Inertial Sensors to Estimate the Energy Expenditure of Team-Sport Athletes


Objectives: To quantify the energy expenditure of Australian Football training and matches and the total daily energy expenditure of Australian Football players using tri-axial accelerometers.Design: Cross sectional observation study.Methods: An algorithm was developed for the MiniMax 4.0 (Catapult Innovations, Scoresby Australia) using measured oxygen uptake and accelerometer data to estimate energy expenditure of 18 Australian Football players during training and matches. The algorithm was used to validate a metabolic power calculation used by Catapult Innovations (Scoresby Australia) in their proprietary GPS software. The SenseWear™ (Model MF-SW, Bodymedia, Pittsburgh, PA) armband was used to determine non-exercise activity thermogenesis and was worn for 7 days leading into a match. Training, match and non-exercise activity thermogenesis data was summed for total daily energy expenditure.Results: Energy expenditure for field training was estimated to be 2719 ± 666 kJ and for matches to be 5745 ± 1468 kJ. The estimated energy expenditure in the current study showed a large correlation (r = 0.57, 90% CI 0.06–0.84) with the metabolic power calculation. The mean total daily energy expenditure for an in-season main training day was approximately 18,504 kJ and match day approximately 19,160 kJ with non-exercise activity thermogenesis contributing approximately 85% and 69% on training and match days, respectively. Conclusions: The MiniMax 4.0 and SenseWear™ armband accelerometers provide a practical, non-invasive and an effective method to successfully measure training and match energy expenditure, and non-exercise activity thermogenesis in field sport athletes. Taking methodological limitations into consideration, measuring energy expenditure allows for individualised nutrition programming to enhance performance and achieve body composition goals.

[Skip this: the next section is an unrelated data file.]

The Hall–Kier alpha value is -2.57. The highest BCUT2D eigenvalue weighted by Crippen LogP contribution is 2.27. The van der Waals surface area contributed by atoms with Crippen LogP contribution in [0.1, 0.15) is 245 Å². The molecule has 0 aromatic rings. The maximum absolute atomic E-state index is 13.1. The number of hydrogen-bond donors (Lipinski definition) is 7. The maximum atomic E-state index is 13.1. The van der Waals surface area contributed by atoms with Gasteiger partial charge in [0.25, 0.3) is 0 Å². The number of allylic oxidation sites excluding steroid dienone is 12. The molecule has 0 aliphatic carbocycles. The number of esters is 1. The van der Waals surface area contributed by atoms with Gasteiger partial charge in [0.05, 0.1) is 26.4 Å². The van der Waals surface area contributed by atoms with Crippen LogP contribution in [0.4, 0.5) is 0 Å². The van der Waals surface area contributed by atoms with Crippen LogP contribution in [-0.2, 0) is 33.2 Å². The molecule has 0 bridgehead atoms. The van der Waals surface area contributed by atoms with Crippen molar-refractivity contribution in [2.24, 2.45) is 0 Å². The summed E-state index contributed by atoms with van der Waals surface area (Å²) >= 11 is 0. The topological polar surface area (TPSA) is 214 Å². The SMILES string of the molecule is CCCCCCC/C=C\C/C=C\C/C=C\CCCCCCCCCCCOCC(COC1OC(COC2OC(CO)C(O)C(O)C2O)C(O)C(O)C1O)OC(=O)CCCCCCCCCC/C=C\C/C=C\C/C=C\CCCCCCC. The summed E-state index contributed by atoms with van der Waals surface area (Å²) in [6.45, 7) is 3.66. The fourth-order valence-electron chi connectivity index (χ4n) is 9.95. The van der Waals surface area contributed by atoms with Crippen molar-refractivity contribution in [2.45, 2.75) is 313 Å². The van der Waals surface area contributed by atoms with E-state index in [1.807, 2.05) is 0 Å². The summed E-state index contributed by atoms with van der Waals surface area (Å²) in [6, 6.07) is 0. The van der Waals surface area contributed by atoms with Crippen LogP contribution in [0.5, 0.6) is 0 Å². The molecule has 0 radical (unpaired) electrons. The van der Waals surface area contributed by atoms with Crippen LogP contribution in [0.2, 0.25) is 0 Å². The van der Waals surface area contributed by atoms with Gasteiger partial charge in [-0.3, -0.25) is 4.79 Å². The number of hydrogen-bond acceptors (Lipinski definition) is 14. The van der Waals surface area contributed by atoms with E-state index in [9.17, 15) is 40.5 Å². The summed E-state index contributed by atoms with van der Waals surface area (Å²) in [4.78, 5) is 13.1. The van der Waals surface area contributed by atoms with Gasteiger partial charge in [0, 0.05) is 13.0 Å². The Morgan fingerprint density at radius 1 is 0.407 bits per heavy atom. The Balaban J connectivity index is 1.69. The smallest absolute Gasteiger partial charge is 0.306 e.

In Journal of Science and Medicine in Sport